“We’re still taking cognizance of lone wolves, there’s no question about that,” Nicolson said.

“We’ve had Paris and Brussels, so it’s fairly important we take cognizance of that as well. It’s looking across the broad spectrum of what concerns us and making sure we have processes in place to make sure we don’t have these kind of attacks in Scotland. But also that, if we were to have intelligence that an attack was imminent, we are in a position to deal with that.”

Work has been continuing since the Paris attacks in November to assess the firearms situation in Scotland.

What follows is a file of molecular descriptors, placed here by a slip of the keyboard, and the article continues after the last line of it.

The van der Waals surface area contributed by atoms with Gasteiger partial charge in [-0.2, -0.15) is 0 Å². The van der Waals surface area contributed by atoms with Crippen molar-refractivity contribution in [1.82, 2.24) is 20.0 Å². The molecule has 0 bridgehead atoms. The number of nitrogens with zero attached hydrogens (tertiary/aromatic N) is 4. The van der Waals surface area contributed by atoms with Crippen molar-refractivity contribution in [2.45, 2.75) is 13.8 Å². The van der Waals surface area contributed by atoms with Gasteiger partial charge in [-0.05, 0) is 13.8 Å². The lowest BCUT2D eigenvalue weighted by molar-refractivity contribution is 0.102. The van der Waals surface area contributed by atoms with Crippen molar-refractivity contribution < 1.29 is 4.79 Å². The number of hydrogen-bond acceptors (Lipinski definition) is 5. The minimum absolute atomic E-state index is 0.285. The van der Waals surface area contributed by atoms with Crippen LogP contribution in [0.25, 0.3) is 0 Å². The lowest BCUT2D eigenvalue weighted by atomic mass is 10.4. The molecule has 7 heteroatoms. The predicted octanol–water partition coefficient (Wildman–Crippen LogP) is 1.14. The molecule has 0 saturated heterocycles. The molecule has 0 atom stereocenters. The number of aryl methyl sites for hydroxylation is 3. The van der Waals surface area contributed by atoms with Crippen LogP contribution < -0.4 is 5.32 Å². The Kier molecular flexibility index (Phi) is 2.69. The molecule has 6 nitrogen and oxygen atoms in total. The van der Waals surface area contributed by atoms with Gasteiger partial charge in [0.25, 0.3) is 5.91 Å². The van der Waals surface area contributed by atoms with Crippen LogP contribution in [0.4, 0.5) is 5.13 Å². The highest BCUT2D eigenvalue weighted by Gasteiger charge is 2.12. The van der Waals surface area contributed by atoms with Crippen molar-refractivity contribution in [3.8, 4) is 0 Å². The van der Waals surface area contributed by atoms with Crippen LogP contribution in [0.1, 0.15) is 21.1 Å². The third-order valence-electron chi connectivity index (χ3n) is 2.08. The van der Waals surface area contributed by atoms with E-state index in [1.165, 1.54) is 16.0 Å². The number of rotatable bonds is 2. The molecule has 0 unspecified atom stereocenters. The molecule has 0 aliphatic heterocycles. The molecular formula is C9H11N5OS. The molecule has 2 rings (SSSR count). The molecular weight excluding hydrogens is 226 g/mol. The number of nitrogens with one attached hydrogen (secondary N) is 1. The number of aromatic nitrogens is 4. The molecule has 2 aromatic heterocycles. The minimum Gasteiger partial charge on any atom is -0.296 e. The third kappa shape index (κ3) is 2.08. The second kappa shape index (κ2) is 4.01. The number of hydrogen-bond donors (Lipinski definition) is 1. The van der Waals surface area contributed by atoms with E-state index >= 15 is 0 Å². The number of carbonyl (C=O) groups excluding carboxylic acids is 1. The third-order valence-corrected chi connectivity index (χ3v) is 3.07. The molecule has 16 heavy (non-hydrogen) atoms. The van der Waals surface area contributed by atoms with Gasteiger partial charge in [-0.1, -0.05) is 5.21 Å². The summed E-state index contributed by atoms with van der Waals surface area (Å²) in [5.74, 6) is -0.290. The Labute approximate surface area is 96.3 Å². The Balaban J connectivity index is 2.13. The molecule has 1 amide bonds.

From the intelligence gathered so far, police believe the limited availability of guns makes the sort of roving assault seen in the French capital less likely.

But despite public avowals that Scotland has adequate numbers of armed officers, it is understood there are concerns among senior officers at the level of cover.

The Scottish Police Federation, a staff association representing rank and file officers, this week reiterated warnings it made in the wake of the November attacks in Paris that Scotland is “woefully under-equipped, under-resourced and under-prepared” to deal with a similar incident.

Calum Steele, the SPF’s general secretary, said: “Nothing’s changed in our view [since Paris]. The political language operates in ignorance of the policing reality and the intelligence/security reality.

“The government priorities seem not to reflect the fact that this new policing reality exists and that’s not just in Scotland but across Europe.”